Tuesday, May 29, 2012

just for an afternoon

The Word for today:
Mark 16: 9-20

And they compelled a passerby, Simon of Cyrene, who was coming in from the country, the father of Alexander and Rufus, to carry his cross. (Mark 15:21)

In my footloose, bohemian days, I went to New York City all the time. Maybe a dozen times a year, I used to go to New York just for an afternoon.

When I say “just for an afternoon,” I’m not referring to the length of my stay. I mean that the afternoon was what I went there to do. And New York was the perfect setting for an afternoon perfectly played.

Beginning in the wee hours of Saturday morning, I’d drive from Buffalo to New Paltz, where there were college friends who would take me in for the night. Then I’d take the train to New York, where I did what I came for—the afternoon.

Then I’d get on the train back to New Paltz and sleep through what was left of the night. Then I’d drive back to Buffalo on Sunday. Ahh, youth.

As I said, I didn’t just spend the afternoon, I did the afternoon. It was sort of like performance art before there was such a thing.

Most of the time I did much of nothing, which was the best part of the whole production.
But sometimes I actually went somewhere specific. I sometimes went to the public library, which is my favorite place in New York. I went to the Metropolitan Art Museum. I sat in the bleachers in right field at Yankee Stadium, which is a lot like going to the zoo and a baseball game at the same time.

Now and then I went to experimental theatre or improvisational comedy clubs. One time I walked into an improv place and I had no sooner gotten a beer and was making my way across the room to an open table when I was whisked away by two extremely attractive women!

They sort of guided me between the tables towards a storage room behind the stage.

When we got there they wanted to know, “Are you ready to be a star?”

“I was ready to drink this beer.”

“Oh, we’ll get you more of those if you’ll play a part in our play.”

Those were fair terms, so a deal was struck. I was to play a rather artsy professor. I was given a tweed coat, eyeglasses without lenses, a black beret, the gist of a plot, and a few examples of the situations that might arise. Then they told me to put on the coat and the glasses and “become” the character. “Respond with a sentence to whatever sentence we speak,” I was told. “Say the first thing that comes to mind.” So I did. And for 20 minutes, I was a star, with two free beers to boot.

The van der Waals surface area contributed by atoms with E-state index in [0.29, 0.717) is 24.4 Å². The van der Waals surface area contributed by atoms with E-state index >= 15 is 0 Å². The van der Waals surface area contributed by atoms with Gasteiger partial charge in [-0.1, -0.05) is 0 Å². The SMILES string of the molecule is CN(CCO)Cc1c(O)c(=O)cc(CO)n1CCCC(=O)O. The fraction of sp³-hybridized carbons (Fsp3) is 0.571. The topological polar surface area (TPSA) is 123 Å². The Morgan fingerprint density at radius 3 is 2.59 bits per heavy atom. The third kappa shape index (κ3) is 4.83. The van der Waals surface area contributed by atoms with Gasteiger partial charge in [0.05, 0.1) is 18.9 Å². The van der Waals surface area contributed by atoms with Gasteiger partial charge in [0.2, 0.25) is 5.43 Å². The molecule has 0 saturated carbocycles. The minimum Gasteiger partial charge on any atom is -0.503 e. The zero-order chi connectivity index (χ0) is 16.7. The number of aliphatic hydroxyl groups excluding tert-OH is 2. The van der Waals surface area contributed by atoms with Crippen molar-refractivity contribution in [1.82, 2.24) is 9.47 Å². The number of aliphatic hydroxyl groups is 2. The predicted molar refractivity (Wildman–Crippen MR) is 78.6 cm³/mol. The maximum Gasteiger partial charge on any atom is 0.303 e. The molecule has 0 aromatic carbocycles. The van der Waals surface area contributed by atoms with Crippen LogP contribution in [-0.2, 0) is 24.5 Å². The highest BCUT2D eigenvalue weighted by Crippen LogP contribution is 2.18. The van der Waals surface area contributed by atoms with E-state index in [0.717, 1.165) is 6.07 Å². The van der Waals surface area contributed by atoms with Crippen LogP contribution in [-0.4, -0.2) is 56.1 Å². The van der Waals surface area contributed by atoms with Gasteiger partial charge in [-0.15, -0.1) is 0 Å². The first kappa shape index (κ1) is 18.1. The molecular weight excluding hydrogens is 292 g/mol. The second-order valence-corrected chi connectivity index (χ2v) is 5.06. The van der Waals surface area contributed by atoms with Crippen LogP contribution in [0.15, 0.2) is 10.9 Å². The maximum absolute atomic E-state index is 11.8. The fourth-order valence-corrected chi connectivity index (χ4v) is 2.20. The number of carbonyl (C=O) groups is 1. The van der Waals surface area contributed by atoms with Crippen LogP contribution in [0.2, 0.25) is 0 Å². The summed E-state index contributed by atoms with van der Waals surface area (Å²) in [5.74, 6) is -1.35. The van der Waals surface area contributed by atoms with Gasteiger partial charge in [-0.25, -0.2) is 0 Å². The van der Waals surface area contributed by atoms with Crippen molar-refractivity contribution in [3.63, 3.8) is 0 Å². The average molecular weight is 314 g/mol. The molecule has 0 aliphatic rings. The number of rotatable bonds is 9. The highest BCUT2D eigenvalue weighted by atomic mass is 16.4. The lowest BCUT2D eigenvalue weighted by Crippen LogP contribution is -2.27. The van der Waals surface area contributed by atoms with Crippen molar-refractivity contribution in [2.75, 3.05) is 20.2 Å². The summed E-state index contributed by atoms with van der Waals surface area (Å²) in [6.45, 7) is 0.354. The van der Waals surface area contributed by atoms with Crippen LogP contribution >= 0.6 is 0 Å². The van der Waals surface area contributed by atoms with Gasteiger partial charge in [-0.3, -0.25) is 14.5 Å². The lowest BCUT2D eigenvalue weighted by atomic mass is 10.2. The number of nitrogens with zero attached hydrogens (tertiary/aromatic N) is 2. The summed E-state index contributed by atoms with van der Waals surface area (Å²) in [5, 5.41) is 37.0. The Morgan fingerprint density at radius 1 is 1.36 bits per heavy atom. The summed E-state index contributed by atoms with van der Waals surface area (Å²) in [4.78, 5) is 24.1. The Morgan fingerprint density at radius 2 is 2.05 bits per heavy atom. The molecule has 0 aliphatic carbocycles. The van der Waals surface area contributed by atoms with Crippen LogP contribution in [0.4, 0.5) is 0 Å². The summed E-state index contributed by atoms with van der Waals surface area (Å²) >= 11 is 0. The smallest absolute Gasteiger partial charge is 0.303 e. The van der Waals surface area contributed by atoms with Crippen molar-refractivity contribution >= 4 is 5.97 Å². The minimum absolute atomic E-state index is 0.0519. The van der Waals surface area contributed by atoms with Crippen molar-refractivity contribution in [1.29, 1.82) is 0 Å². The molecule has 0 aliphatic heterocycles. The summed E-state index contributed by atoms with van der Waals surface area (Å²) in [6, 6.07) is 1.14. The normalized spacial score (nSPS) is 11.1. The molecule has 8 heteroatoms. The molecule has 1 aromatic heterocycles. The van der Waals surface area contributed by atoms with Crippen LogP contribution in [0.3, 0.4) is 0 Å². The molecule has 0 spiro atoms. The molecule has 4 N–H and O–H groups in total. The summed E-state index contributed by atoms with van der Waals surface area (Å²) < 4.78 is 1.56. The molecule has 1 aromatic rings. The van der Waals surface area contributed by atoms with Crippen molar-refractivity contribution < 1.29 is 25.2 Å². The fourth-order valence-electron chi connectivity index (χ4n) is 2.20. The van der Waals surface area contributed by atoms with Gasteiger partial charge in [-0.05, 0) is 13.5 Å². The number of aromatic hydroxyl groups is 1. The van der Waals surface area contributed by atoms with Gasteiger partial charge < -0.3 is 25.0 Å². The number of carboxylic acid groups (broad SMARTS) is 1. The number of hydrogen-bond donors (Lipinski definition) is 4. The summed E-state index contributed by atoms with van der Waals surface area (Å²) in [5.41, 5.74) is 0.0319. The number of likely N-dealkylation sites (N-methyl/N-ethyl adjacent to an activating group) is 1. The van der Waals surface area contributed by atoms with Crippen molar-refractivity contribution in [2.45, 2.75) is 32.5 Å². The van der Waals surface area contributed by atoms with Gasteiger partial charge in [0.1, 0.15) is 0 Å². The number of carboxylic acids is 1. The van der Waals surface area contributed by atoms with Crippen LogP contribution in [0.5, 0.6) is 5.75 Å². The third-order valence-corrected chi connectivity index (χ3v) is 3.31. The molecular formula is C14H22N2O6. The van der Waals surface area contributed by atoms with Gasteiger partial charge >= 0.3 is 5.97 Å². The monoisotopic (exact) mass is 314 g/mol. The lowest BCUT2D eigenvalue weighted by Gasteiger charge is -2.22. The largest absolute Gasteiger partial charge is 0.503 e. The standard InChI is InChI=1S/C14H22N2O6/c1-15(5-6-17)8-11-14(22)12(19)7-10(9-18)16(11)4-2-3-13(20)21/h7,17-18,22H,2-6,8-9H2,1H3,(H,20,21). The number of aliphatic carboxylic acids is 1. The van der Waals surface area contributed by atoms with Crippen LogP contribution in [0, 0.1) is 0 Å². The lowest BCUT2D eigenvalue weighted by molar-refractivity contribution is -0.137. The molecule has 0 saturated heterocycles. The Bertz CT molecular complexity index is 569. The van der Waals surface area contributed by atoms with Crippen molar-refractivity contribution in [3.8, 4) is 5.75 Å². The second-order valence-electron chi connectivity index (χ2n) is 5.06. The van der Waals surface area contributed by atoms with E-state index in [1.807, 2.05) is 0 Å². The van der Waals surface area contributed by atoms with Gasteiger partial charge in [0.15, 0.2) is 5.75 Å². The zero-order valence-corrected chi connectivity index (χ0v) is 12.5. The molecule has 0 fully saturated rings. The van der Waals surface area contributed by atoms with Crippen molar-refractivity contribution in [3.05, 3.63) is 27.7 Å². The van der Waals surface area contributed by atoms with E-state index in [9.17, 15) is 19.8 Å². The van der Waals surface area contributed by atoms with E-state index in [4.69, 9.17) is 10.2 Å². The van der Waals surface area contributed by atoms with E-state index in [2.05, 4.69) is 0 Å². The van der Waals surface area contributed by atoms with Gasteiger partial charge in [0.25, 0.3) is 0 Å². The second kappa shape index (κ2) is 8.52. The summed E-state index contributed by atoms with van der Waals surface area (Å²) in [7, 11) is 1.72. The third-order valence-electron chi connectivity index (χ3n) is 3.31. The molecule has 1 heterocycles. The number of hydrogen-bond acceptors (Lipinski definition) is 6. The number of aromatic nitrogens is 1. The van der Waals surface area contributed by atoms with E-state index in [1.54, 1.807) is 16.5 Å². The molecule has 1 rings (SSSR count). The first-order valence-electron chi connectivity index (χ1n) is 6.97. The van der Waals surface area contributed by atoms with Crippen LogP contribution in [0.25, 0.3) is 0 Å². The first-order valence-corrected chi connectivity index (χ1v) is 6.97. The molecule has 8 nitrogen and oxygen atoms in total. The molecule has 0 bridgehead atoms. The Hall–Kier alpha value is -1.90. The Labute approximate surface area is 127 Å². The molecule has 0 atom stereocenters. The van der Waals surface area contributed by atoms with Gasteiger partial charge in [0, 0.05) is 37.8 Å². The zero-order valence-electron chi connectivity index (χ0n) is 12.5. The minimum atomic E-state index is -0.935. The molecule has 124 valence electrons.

Simon of Cyrene was impressed into duty in much the same way. From his home in North Africa, he’d come all the way to Jerusalem for the Passover. He’d brought his sons along for their very first time.

Turning a corner, they were met by a gruesome procession. Battered and bloodied men were making their way through the narrow streets, carrying heavy beams that must have weighed 50 pounds.

Though he himself was a very big man, he was suddenly nearly lifted off the ground by two burly centurions, one at each side. They hustled him forward until at his feet was a man who’d been so severely beaten that his face was a featureless pulp.

He was ordered to carry the beaten man’s beam. So he placed one of its ends over his left shoulder. Then he offered his right hand to the condemned man.

The heat was rising, the road was uphill, and the suffering man was unable to stay on his feet for more than a few minutes at a time.

Over the final steps of their ascent, Simon had to carry the man in the same way he’d sometimes carried his sons when they were too tired to walk.

With a beam over one shoulder and a man over the other, it was almost more than Simon could bear, but there were just a few steps remaining. Then he dropped the beam to the pavement and slowly lowered the man to the ground.


I’m not sure of the theological implications of helping God get up so he could die on a cross instead of the street.

I’m not sure there are any theological implications. And, to tell you the truth, if there are I don’t really want to know.

What I do know is that there will come a day when, suddenly, you are offered a part in God’s Story. You’re no longer just an onlooker, just a Bible reader. There you are on the page with Jesus.

Above all else, take the cue. None of us, in any cosmic sense, are playwrights. We are bit players at best, who know not the whole, just our role. So you will not understand what is going on as you are swept along into circumstances that are neither of your making nor of your choosing.

There will be time to ask questions later, but for now just play the part you’re called to play. Play that part with all your heart. Lend God the hand he gave you. Put your back into it if need be. Walk right into the Story and become one with it, even if it’s just for an afternoon.


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